"Bob Healy’s, Corporate Political Behavior is a unique combination of knowledge from rigorous research grounded in political science and business management and wisdom from forty years of participation in and close observation of American politics through his experience as a lobbyist. Healy knows how Washington works and puts that knowledge in a new and important theoretical framework. No one writes about political capital better than Dr. Healy. He is a rarity—he knows lobbying, business, and government from the inside and he is a well-trained political scientist who knows how to write clearly. His insights and analysis on lobbying, business-government relations, and corporate political strategy and tactics cannot be surpassed. It should be a required book for business schools, public policy schools, programs in public administration and, of course, political science. I will certainly use it for my lobbying classes."
—James A. Thurber, Center for Congressional and Presidential Studies, American University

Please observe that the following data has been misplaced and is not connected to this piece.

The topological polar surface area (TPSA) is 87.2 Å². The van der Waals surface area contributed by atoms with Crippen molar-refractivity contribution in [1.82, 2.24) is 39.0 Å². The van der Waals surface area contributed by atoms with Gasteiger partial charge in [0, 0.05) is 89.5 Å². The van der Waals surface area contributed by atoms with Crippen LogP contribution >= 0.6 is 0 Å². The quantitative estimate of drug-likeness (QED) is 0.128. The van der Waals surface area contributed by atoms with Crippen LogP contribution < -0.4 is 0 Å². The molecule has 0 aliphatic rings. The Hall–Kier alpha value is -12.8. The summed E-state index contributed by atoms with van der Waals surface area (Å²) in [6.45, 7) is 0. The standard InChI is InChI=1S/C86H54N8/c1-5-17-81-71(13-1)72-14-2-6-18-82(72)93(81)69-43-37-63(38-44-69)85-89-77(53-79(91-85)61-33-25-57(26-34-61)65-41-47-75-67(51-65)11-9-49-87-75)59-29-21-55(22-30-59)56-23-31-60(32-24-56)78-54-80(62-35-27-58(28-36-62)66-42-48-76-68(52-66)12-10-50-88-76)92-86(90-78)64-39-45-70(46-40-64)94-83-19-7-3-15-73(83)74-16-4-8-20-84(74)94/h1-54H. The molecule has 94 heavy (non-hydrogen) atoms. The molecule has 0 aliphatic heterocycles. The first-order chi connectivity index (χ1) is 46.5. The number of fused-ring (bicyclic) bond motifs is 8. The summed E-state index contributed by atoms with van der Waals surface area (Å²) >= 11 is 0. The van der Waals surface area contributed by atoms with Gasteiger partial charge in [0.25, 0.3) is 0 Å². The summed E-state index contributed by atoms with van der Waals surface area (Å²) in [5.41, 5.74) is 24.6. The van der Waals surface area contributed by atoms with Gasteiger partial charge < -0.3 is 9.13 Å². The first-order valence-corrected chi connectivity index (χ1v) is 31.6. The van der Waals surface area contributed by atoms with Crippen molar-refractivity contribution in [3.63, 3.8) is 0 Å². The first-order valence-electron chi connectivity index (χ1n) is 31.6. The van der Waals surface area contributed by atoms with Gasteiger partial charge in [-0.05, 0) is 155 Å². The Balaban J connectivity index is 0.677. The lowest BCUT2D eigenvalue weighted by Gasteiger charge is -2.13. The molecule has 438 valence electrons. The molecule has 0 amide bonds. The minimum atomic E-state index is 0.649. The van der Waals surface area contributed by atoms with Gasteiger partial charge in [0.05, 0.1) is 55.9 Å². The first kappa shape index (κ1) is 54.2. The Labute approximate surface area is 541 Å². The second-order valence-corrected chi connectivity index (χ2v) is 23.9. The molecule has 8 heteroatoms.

"As academic political science accelerates its understanding of lobbying’s impacts and limitations, Bob Healy, both scholar and practitioner, has produced a most valuable book. Corporate Political Behavior combines first-rate scholarship with the insights of veteran, and wily, corporate lobbyist. Healy is no apologist for corporate lobbying, but his background allows him to place academic studies in real-life contexts. We don’t have to assume motivations for lobbying, because Healy lays them out, often illustrated by well-chosen examples. Corporate Political Behavior does not represent the last word on the political actions of corporations, but it is a great place to start in coming to terms with an ill-understood, yet integral, part of the American political process."